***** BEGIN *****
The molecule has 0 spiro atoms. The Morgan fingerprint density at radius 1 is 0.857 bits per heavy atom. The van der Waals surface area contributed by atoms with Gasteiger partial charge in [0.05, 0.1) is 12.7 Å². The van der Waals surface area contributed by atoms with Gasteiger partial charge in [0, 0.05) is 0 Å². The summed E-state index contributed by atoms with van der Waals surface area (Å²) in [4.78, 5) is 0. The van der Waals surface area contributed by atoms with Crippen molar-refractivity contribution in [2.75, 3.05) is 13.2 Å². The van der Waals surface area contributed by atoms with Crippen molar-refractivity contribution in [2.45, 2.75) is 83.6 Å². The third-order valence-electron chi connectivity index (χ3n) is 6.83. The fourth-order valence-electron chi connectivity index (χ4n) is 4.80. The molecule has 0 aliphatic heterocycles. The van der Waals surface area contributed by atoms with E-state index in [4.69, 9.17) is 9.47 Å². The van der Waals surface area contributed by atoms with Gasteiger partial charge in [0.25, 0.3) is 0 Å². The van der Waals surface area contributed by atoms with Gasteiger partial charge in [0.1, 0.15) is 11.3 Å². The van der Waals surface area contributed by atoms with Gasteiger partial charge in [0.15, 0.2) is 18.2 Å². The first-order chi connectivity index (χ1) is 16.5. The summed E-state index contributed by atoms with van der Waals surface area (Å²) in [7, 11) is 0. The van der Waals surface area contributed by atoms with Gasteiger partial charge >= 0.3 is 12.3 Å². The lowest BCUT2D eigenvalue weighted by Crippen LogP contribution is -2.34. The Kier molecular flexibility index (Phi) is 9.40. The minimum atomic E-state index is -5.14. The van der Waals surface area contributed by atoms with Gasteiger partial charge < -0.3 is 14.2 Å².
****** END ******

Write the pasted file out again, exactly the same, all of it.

The molecule has 0 spiro atoms. The Morgan fingerprint density at radius 1 is 0.857 bits per heavy atom. The van der Waals surface area contributed by atoms with Gasteiger partial charge in [0.05, 0.1) is 12.7 Å². The van der Waals surface area contributed by atoms with Gasteiger partial charge in [0, 0.05) is 0 Å². The summed E-state index contributed by atoms with van der Waals surface area (Å²) in [4.78, 5) is 0. The van der Waals surface area contributed by atoms with Crippen molar-refractivity contribution in [2.75, 3.05) is 13.2 Å². The van der Waals surface area contributed by atoms with Crippen molar-refractivity contribution in [2.45, 2.75) is 83.6 Å². The third-order valence-electron chi connectivity index (χ3n) is 6.83. The fourth-order valence-electron chi connectivity index (χ4n) is 4.80. The molecule has 0 aliphatic heterocycles. The van der Waals surface area contributed by atoms with E-state index in [4.69, 9.17) is 9.47 Å². The van der Waals surface area contributed by atoms with Gasteiger partial charge in [0.25, 0.3) is 0 Å². The van der Waals surface area contributed by atoms with Gasteiger partial charge in [0.1, 0.15) is 11.3 Å². The van der Waals surface area contributed by atoms with Gasteiger partial charge in [0.15, 0.2) is 18.2 Å². The first-order chi connectivity index (χ1) is 16.5. The summed E-state index contributed by atoms with van der Waals surface area (Å²) in [7, 11) is 0. The van der Waals surface area contributed by atoms with Gasteiger partial charge >= 0.3 is 12.3 Å². The lowest BCUT2D eigenvalue weighted by Crippen LogP contribution is -2.34. The Kier molecular flexibility index (Phi) is 9.40. The minimum atomic E-state index is -5.14. The van der Waals surface area contributed by atoms with Gasteiger partial charge < -0.3 is 14.2 Å².